He saw a woman dressed in a trouser suit emerging hurriedly from the door between a bathroom tiling shop and a newsagent’s. She was about thirty, with a good figure, spiky red hair and a plain face with too much make-up caked on. She was carrying a large leather portfolio case.
Before the wheels of the Alfa had stopped turning, Grace was out of the car, running across the road, calling out to her: ‘Claire?’
She turned, too startled to deny who she was.
He flashed his warrant card at her. ‘Bit early to be knocking off for the day, isn’t it?’
Her eyes darted furtively to the right then left, as if she was looking for an escape route. ‘I… I was just – nipping out to get a sandwich.’ She spoke in a coarse east London accent.
‘We were talking on the phone a few minutes ago – I think we got cut off.’
‘Oh,’ she said evasively. ‘We were?’
‘Yeah, I thought it might be easier to nip round – you know what the phones are like…’
She watched his face warily, no hint of a smile.
‘Mind if we pop into your office and have a chat?’ Grace asked, watching Branson out of the corner of his eye walking across the road to join them.
Now she looked panic-stricken. ‘Well… I – I think I need to speak to my business partner.’
‘I’ll give you a choice,’ Grace said. ‘We can either do this the nice way or the nasty way. The nice way is we go to your office now, have a cup of tea and a cosy chat. The nasty way is I stay here with you while my partner goes off to get a search warrant, and he’ll come back with six police officers, who’ll take your office apart, floorboard by fucking floorboard.’
Grace saw the panic in her eyes turn to fear.
‘What exactly is all this about, officer?’
‘You mean apart from the fact I don’t like people hanging up on me?’
She blushed, not knowing what to say. A bus rumbled past, engine straining. Grace waited a moment. Then he said, ‘I’ll tell you exactly what it’s about. Janie Stretton is dead.’
The woman’s hand flew to her mouth in shock. ‘Janie?’
Grace sensed it was time to apply pressure. ‘On Tuesday night she was cut to ribbons by a maniac, stabbed to death and butchered. You’ve seen the news about the headless torso found in Peacehaven on Wednesday?’
All the blood was draining from the woman’s face, leaving her make-up looking even more vivid. She nodded, her fingertips toying with her lips.
‘Well, we’ve found out today that it’s Janie Stretton. OK to have that chat now?’
The office of BCE-247 Ltd was a second-floor room overlooking the street with a small kitchenette leading off. Apart from the outlay for a couple of gallons of a lurid shade of purple paint, which covered every wall and clashed with the pea-soup-coloured carpet, it did not look to Grace as if any effort had been made with the place for the purposes of appearances.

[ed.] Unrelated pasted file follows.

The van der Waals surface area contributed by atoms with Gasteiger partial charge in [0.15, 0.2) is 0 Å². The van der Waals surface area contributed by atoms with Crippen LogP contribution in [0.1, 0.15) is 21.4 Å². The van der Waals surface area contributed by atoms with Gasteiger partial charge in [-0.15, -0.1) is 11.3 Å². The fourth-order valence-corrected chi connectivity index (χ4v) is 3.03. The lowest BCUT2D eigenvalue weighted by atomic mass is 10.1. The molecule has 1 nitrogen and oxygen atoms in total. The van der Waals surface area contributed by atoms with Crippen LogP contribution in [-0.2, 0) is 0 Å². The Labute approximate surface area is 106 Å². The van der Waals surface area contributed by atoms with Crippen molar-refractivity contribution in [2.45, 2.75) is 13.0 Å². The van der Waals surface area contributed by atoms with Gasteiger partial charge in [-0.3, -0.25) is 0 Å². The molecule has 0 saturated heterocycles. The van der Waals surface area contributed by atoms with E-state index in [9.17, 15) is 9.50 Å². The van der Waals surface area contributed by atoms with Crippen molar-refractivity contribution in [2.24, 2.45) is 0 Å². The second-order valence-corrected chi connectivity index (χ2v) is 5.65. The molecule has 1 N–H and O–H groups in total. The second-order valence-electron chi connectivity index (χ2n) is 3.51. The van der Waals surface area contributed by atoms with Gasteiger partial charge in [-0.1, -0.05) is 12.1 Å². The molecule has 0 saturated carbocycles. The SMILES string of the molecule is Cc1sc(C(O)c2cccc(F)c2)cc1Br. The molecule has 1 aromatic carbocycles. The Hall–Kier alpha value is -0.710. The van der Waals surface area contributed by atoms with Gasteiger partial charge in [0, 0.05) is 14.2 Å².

There were three plain, old wooden desks, three clapped-out-looking executive-style swivel chairs, four tall grey metal filing cabinets. It all looked as if it had been bought as a job lot from a second-hand office supplies store. Additionally there was a cheap-looking CD player and an equally cheap-looking television set, switched off. In contrast, on each desk were up-to-date computers and modern phones. One was ringing now, but Claire ignored it. She seemed in shock.
Branson and Grace sat in two fake black-leather armchairs in front of the woman’s desk, each nursing a mug of tea. Grace had his notebook out but he was watching her eyes really closely.
‘So your full name is?’
He saw her eyes swivel to the left. To the memory side of her brain.
‘Claire Porter,’ she said.
Grace wrote it down. ‘And this is your company?’
‘Mine and my partner’s.’
‘And his name?’
Again her eyes swivelled to the left. It was unlikely she was lying about either her name or her business partner’s, so the movement of her eyes to the memory side of her brain told him this was where her eyes would go each time she told the truth. Which meant if they went to the opposite side, she would be lying.
Grace thought for a moment. ‘BCE-247 Ltd,’ he said. ‘Barry and Claire Enterprises?’
She shook her head. ‘No, but close.’
Balancing the notebook on his knees, he held out his arms expansively. ‘So, would you like to tell us?’
He watched her eyes swivel furiously to the right. Construct mode. She was trying to think of a convincing lie.
Then suddenly she buried her face in her hands. ‘Oh fuck, I can’t believe it. Janie. She was such a nice girl; I really liked her.’
‘You left a message on her home phone at half-past four in the afternoon on Wednesday. You said’ – he paused to read from his notebook – ‘“I have something for you. Give me a call please.”’ He paused. ‘What was that about?’
She looked up, and again her eyes moved to the right and she appeared agitated.
Branson cut in, gentle, playing the classic soft man to Grace’s hard. ‘Claire, you might as well tell us. If you’ve got anything to hide, it will look much better for you if you tell us the truth.’
The words seemed to hit home. Her eyes raced around as if running for cover. ‘God, Barry’ll kill me. It stands for Barry and Claire Escorts Twenty-Four Seven. OK?’
Grace sat for some moments in stunned silence. ‘Janie Stretton was an escort? A hooker?’
Very defensive suddenly, Claire said, ‘We provide escorts for single men – and women. People in need of a date for a night out, that sort of thing. Not hookers.’
Grace noticed her eyes were still moving strongly to the right; they seemed to be trying to burrow their way as far to the right as they could get.
‘All innocent?’ Grace said.
She shrugged. ‘For us, yes.’
‘Yeah, yeah, yeah. Claire, I’ve heard it all before, OK? If the client wants to make a private arrangement with the young lady, that’s not your problem, right?’